Polyphenols have been all over the news in recent years, but what the heck are they, and how can you use them to help you reach your goals?

Found in coffee, green tea, dark berries, cocoa powder, leafy greens, and even some spices, polyphenols are credited with anti-inflammatory and antioxidative properties.

Hence their presence in a variety of recovery-enhancing and fat-burning supplements.

What Are Polyphenols?

Polyphenols are a class of compounds which occur naturally in a variety of the foods we consume. Polyphenols are grouped into subclasses based on their chemical composition.

Some subclasses of polyphenols you may have heard of before. Quercetin is a member of the flavonoid family, while stilbenes include compounds such as resveratrol, the heart-healthy compound in red wine.[1]

How Polyphenols Can Help You Burn Fat and Enhance Recovery

When it comes to exercise performance, the primary role of polyphenols is to act as an antioxidant. Exercise causes damage to muscle cells, releasing destructive free radicals into the circulatory system.[2] Left unchecked, these highly reactive molecules can wreak havoc on cells and various bodily processes.

Antioxidant polyphenols neutralize free radicals by converting them into more stable molecules. Therefore, if you supplement with these powerful compounds, you can reduce oxidative damage from free radicals, decreasing overall damage and promoting faster recovery.[3]

Balancing Damage and Recovery

Exercised muscles experience two distinct—but related—waves of damage. Primary damage occurs as a direct result of the stress placed on the muscle fibers by loaded movement, also known as resistance exercise.

Following this damage, the muscle fibers release chemicals called free radicals, which can cause further damage to surrounding cells, even if those cells didn't experience primary damage. This is known as secondary damage.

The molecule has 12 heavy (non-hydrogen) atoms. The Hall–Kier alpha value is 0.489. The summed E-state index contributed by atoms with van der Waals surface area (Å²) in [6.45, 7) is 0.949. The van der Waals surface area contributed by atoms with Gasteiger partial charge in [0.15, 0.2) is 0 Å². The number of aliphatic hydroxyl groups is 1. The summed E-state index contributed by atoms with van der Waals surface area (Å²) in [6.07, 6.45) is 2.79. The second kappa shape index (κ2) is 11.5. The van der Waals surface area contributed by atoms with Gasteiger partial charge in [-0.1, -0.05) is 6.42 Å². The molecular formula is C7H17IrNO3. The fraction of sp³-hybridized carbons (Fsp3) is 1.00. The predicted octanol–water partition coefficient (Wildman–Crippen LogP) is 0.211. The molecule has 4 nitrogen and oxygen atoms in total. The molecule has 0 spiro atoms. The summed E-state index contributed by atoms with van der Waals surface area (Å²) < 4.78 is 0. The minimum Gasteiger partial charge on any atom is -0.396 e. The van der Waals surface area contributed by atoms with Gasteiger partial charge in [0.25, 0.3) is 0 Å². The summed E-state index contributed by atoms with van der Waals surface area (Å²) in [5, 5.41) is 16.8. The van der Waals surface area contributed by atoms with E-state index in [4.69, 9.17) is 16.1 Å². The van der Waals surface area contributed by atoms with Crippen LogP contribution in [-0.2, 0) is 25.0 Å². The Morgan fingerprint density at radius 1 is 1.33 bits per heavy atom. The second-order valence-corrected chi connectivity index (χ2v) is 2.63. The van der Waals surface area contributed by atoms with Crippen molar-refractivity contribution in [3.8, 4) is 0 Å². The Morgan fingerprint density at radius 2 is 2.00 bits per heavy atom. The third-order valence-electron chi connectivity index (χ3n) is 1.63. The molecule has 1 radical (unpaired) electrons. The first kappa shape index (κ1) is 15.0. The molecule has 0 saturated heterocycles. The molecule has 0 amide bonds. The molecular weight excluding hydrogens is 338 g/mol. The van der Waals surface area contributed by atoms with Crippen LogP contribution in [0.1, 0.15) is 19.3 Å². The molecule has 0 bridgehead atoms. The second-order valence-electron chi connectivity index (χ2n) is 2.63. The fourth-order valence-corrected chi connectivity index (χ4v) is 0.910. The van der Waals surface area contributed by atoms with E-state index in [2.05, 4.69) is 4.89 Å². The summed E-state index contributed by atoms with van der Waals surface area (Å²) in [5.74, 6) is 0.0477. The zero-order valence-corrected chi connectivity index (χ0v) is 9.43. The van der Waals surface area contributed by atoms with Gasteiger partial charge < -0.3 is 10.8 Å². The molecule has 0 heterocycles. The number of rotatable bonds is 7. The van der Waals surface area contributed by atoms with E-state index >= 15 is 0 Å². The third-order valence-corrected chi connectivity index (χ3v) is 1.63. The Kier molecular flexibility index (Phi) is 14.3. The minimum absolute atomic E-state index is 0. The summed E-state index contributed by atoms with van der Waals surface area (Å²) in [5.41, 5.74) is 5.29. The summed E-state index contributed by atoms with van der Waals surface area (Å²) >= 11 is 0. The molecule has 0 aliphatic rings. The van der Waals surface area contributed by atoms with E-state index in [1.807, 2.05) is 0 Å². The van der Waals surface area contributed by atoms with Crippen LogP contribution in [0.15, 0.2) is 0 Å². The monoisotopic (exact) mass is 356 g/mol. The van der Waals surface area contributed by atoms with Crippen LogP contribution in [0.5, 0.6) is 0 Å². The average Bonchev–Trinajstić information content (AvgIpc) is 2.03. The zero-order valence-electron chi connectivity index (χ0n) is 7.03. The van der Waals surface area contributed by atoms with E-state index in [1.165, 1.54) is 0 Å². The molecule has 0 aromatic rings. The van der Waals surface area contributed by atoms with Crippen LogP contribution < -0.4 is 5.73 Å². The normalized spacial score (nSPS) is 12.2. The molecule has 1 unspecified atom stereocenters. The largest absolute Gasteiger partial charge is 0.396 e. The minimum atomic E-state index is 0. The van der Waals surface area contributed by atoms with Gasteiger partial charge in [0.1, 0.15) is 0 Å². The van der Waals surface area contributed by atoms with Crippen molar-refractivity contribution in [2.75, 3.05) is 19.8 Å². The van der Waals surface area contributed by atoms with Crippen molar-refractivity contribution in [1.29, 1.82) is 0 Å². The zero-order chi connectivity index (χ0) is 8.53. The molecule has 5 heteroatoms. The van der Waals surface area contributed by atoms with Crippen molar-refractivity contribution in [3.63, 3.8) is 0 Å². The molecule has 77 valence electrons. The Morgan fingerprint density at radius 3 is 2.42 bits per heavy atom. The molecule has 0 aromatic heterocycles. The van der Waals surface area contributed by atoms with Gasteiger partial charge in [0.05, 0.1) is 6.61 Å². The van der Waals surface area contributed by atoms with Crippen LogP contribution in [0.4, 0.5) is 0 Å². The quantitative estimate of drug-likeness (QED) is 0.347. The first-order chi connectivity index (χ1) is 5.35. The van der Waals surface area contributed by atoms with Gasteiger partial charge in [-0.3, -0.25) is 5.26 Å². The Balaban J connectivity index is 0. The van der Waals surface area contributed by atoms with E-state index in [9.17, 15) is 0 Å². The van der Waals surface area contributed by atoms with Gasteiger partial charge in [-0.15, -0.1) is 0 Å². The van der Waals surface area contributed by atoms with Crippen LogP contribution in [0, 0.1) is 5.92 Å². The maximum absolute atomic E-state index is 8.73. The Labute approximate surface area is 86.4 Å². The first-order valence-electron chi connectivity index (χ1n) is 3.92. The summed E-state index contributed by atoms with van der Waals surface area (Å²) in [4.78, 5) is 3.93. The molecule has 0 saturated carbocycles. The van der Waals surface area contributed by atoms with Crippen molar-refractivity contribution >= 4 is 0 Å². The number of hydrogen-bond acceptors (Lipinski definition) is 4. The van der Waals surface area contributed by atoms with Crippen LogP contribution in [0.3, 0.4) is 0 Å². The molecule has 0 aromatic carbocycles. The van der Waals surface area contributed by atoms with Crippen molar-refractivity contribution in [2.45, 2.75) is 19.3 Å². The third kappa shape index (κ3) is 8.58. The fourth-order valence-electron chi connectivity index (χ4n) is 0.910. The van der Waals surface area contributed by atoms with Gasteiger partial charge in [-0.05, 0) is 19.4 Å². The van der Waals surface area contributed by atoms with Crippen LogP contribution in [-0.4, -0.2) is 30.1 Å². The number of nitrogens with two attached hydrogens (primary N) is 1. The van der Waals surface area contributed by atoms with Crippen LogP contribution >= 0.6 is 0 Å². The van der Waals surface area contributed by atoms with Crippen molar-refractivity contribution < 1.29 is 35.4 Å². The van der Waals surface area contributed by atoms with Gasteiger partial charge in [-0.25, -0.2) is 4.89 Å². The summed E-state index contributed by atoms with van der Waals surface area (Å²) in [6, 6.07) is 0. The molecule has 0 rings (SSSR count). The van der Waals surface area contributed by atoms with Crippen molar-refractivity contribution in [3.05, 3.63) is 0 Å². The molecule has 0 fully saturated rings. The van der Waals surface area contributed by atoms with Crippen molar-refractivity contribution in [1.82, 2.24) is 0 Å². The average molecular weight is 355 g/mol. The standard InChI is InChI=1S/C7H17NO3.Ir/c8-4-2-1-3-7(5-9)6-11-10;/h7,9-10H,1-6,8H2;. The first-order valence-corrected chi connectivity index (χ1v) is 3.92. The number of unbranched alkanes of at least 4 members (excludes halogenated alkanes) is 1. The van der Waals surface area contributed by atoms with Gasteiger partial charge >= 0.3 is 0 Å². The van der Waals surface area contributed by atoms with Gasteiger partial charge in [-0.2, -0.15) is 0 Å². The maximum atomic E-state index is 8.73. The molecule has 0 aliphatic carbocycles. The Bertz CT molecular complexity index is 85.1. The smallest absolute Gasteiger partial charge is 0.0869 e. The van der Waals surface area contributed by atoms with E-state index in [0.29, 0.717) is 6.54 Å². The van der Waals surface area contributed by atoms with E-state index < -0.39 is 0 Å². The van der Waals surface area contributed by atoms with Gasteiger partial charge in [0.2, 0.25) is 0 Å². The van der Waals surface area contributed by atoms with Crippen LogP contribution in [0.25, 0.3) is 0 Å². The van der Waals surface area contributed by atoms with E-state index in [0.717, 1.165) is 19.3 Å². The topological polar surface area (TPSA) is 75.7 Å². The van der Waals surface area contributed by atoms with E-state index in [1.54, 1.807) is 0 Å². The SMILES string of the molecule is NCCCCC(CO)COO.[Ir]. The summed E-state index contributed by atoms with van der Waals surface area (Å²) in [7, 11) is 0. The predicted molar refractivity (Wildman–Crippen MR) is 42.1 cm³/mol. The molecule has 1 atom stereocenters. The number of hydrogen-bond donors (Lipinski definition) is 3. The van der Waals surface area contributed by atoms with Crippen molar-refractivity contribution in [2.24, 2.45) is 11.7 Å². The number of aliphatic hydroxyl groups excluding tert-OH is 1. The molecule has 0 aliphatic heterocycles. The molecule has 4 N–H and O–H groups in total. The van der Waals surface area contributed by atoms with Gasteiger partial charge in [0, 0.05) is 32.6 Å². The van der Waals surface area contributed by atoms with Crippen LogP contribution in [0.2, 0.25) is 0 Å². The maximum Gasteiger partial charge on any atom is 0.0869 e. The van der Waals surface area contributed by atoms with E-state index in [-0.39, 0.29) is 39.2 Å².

How Polyphenols Can Help You Burn Fat and Enhance Recovery

At first glance, secondary damage may sound bad. Yet there can't be adaptation without a stressor. Therefore, the goal in building strength, size, and performance isn't to minimize damage, but to optimize the balance between damage and recovery.

Previous research demonstrates supplementation with certain types of polyphenols may improve total antioxidant capacity, enhancing the body's ability to tolerate increased oxidative stress. While this doesn't necessarily translate to improved performance, it does affect the pace and quality of recovery.[4]

If you undergo a particularly intense competitive period, and are not able to completely rest and recover, supplementing with polyphenols may minimize inflammation and allow your body to prepare for your next competition or intense bout of exercise.[5]

Think of supplementation with polyphenols as similar to the use of ice baths—when used correctly in the short term, they may help you from getting too beat up so you're always ready to compete.

Polyphenols and Body Composition

One area of study which seems to show the most promise in supplementation with polyphenols is in improved body composition. Most studies evaluating the efficacy of polyphenol supplementation have focused on the use of a specific subtype of the flavonoids called catechins.